3D Modelling in bridges’ renovations save lives and the environment
“London Bridge Is Falling Down” is one the most popular traditional English nursery songs. World-wide there are different versions, but the core vision is pretty much the same. No matter the material of which it’s built, over time the bridge looses its load-carrying capacity and eventually falls down.
Kids sing the lyrics lightheartedly as collapsing is the natural innocuous way a bridge ends. But what the composition really describes is one if the worst structural failure you’d prefer not to see. The song actually omits to mention the tragic consequences the falling of a bridge can have.
The Polcevera Viaduct
The Morandi Bridge (officially Polcevera Viaduct) in Italy sadly reminded them to the world last summer.
Built between 1963 and 1967, the bridge linked two districts of the city of Genoa and crossed the river Polcevera. It became famous in August 2018 when it partially collapsed, killing 43 people who were crossing it. The continuous restoration works carried out since the 1970s were not sufficient to prevent the tragic event.
What’s most worrying and shameful is that it was not an isolated case for the country. The newspaper Corriere della Sera reported it was the 11th bridge to fall down in Italy since 2013.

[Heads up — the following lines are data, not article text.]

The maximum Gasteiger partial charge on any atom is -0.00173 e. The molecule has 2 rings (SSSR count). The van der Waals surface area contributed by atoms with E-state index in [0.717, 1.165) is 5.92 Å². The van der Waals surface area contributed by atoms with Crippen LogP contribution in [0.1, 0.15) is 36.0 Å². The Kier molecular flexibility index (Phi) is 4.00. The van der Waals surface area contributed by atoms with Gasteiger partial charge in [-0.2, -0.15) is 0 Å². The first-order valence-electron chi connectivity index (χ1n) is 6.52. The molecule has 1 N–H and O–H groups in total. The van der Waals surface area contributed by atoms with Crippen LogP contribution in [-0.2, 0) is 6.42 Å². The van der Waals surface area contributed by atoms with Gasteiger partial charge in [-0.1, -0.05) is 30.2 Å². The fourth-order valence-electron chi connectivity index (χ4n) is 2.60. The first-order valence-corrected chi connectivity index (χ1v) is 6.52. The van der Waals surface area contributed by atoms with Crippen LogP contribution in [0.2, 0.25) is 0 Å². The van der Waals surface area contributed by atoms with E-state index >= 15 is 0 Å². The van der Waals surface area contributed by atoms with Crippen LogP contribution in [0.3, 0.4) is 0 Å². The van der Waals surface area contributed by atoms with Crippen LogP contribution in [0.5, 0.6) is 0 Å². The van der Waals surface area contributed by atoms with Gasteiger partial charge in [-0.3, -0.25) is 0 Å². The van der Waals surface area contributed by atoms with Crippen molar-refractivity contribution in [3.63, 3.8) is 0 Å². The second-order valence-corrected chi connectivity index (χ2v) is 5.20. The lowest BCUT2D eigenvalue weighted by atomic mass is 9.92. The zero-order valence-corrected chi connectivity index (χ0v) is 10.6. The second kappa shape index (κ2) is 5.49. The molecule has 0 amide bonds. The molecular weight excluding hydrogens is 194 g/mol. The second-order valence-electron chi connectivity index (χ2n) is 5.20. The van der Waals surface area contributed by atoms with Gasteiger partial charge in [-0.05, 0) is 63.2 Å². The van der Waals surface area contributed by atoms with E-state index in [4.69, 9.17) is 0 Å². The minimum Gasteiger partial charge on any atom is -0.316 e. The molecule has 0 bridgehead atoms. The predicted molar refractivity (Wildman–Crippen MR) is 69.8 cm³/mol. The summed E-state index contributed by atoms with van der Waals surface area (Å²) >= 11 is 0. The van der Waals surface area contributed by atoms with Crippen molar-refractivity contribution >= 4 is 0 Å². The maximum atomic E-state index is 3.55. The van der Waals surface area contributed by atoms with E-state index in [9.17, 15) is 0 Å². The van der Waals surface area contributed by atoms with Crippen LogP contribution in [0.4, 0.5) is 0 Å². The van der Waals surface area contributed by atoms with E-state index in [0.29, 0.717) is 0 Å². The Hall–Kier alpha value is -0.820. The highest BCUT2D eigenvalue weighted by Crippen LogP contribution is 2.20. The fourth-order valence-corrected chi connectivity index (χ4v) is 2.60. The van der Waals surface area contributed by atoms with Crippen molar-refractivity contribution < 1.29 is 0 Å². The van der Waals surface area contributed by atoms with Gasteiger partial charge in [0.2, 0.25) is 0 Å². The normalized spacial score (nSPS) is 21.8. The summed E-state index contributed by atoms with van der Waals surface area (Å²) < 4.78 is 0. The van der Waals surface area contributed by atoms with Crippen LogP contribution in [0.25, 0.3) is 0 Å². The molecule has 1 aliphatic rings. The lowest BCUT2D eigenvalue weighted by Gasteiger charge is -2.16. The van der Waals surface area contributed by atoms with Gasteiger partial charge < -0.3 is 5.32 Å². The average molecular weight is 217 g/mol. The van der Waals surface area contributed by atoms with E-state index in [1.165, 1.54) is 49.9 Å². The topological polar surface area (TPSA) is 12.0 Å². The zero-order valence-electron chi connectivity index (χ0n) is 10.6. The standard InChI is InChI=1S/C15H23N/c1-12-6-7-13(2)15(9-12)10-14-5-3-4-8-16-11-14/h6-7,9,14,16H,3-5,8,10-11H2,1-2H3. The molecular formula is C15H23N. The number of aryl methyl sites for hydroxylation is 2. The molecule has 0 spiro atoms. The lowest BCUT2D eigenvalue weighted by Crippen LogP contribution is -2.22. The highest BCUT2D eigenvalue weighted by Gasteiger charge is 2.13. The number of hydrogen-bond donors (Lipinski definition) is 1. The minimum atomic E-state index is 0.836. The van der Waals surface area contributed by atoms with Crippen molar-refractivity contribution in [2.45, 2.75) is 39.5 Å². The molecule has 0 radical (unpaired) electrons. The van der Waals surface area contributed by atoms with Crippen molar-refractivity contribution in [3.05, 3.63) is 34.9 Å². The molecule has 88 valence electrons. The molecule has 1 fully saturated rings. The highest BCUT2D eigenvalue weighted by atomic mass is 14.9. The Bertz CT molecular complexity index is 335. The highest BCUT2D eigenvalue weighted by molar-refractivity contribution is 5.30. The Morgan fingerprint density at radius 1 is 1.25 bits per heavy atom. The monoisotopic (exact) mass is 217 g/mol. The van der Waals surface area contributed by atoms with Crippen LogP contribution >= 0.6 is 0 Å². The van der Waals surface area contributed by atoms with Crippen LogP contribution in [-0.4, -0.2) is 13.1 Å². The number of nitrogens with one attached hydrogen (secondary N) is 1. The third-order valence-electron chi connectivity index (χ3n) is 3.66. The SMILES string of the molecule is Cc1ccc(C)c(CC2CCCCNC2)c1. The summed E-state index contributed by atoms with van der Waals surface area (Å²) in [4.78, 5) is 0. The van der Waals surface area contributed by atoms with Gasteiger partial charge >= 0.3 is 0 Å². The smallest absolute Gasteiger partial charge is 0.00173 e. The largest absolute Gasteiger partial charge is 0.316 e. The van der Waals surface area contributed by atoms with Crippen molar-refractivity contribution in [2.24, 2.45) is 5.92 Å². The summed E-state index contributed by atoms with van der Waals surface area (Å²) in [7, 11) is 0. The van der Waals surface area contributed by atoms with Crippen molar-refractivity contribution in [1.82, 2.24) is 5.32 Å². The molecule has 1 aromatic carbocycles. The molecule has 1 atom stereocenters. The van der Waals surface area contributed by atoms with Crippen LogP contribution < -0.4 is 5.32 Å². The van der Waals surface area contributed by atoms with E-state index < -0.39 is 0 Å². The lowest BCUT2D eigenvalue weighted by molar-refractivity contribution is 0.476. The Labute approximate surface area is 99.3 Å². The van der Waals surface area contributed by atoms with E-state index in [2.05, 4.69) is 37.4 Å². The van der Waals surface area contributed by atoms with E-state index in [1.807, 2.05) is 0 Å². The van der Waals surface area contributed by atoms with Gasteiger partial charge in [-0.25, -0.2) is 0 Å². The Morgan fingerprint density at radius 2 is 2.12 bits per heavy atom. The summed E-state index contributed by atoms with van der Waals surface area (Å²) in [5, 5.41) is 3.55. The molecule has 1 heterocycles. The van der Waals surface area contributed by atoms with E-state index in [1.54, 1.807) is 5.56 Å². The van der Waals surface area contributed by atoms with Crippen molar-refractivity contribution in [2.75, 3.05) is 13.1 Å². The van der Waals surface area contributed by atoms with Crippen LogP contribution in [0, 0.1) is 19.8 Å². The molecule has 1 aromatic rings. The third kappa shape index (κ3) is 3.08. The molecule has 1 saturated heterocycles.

Bridges are highly stressed structures and on the long run they suffer from fatigue and pressure. This doesn’t mean that they cannot be restored and their life extended. 3D modelling can save lives and the environment. It can be a pivotal tool to verify bridges’ current operational safety and upgrade them.
Arup’s Bridge Information Model
The Arup’s Bridge Information Model (BrIM) is a great example of this application.
The 3D models help the working team to visualise advanced calculations, and enable advanced static and fatigue modelling under different scenarios. The expertise and knowledge acquired during the ongoing bridge renovation programme is then used to design new bridges. 
Arup, in collaboration with RHDHV and Greisch, has developed a sustainable remediation programme to extend bridges’ life for at least 30 years. Based on digital design, it will allow the refurbishment of eight of the 200 bridges in the Netherlands risking collapse. In the video below Arup explains in details their approach and how 3D models were used to find the most effective solutions.
To sum up, 3D Modelling can really save lives and the environment.
If you are curious about 3D modelling and construction, you may be interested in reading our post on the first two-storey 3D printed house in Europe.
 “Dieci i ponti crollati in 5 anni: in calo la manutenzione e gli investimenti”. Corriere della Sera. 14 August 2018. Retrieved 15 August 2018.